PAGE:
here’s what you do:
1) close all your correspondence.
(omg, better yet, BUILD A LIBRARY, put your correspondence in it and then close it.)
2) so that when the researcher thinks ah, yes, i will include many of her words… the researcher will then have to go hunt down all your correspondence in the archives of your friends in lieu of just looking in yours.
3) your friends who, because you were- despite the rumors- close to a lot ‘o women and because they have…
* married multiple times
* names that are inconsistently paired
* nicknames like “puffin” and “bunny”
are IMPOSSIBLE TO FIND.
and so the researcher will devote HOURS to tracking down and determining whether or not they are even still alive, much less available for interviews, and will also- much to his/her shame- at one point even be forced to create a spreadsheet entitled DEAD OR ALIVE.xls in order to manage the whole lot.
4) dear famous person, once you’ve got these impossible to find friends with tricksy names, have each of them place their archives with a different institution which offers copying services for a fee, so the researcher will have something to spend his/her birthday money on.
5) have them include three to five letters from you in each collection. (enough to enduce excitement, cost $$$ and reveal astonishingly little beyond the fact that you always wrote a thank you note when someone loaned you a book.)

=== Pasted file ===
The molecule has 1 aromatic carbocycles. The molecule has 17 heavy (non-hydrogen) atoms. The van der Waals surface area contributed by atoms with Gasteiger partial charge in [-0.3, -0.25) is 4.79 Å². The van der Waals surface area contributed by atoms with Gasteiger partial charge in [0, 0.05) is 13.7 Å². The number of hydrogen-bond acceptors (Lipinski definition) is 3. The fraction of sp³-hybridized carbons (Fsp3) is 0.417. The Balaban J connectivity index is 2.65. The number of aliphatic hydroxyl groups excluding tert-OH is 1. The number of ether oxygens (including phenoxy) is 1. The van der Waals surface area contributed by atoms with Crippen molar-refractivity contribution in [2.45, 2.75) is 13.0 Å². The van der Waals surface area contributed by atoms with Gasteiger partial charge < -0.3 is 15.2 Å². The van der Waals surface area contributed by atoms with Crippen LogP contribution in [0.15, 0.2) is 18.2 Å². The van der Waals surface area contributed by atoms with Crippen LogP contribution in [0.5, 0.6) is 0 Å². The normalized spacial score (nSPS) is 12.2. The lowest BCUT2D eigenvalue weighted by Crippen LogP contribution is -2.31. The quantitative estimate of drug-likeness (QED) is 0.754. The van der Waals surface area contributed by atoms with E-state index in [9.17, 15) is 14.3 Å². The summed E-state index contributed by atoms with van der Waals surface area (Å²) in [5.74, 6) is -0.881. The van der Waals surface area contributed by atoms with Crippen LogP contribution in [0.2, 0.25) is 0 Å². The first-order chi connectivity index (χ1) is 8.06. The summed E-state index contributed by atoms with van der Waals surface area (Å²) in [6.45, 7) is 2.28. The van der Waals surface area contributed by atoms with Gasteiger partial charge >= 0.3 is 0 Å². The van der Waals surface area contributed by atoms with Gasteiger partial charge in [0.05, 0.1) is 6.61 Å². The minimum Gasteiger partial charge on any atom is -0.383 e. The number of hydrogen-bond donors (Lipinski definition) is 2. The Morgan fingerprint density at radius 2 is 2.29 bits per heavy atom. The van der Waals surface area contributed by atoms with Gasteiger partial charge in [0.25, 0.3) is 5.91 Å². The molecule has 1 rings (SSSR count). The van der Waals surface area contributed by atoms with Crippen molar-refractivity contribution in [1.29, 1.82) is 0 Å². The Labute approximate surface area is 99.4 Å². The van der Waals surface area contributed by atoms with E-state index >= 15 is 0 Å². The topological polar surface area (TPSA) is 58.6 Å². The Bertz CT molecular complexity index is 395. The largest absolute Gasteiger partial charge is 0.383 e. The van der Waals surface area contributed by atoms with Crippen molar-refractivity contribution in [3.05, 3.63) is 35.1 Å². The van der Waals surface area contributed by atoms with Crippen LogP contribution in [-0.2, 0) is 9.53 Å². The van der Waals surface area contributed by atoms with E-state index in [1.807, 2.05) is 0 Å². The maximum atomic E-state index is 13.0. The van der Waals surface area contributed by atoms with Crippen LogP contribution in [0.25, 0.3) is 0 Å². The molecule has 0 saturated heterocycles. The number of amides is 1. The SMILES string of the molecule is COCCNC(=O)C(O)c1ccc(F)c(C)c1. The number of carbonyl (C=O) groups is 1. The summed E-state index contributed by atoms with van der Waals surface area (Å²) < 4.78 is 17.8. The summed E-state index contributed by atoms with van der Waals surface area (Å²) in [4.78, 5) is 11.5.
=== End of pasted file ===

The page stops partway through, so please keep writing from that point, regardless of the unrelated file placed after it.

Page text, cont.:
6) instruct the institution not to put the finding aid online so that googling the phrase “[insert subject’s name] finding aid” will yield nothing and the researcher will have to stumble upon the collection by sheer chance then track down the name of the archivist to request the finding aid.
7) do not include details of these letters in the collection’s finding aid or- if they must be included- feature them under the vaguest possible description (the standard form of an obit is preferable, ie. “[insert subject’s name] 1929-1994”, as it conveys nothing except that you lived and died- two things the researcher cannot help but already know by this point) and be sure also that they are inconsistently featured under your first and second married names, your maiden name and your nickname.
(dear famous person, remember: the goal is to create the absolute maximum number of opportunities for gems to fall through the cracks.)
8) in terms of legacy, ensure that your heirs feel deputized to inconsistently yet fiercely exercise copyright claims on your behalf, swooping in and shutting down archives and auctions, so that the researcher dwells always in fear that he/she will be shut down.
9) because what you want, dear famous person, is for the researcher to be terrorized by the notion that the very few gems this process has yielded, the handful of letters turned up through the seemingly endless years-long grinding work of sussing out all these people and archives and the making of the shameful spreadsheet and all the emails and pay-offs and the draining bit by bit of the researcher’s sad little bank account, all of which has ended in maybe 300 quotable words- GEMS to be sure, but still…- you want the researcher to assume that this will all somehow end in a violation of fair use and inevitably result in jail time.
because 10) if all of that hasn’t stopped them, then they were probably The One meant to write your life.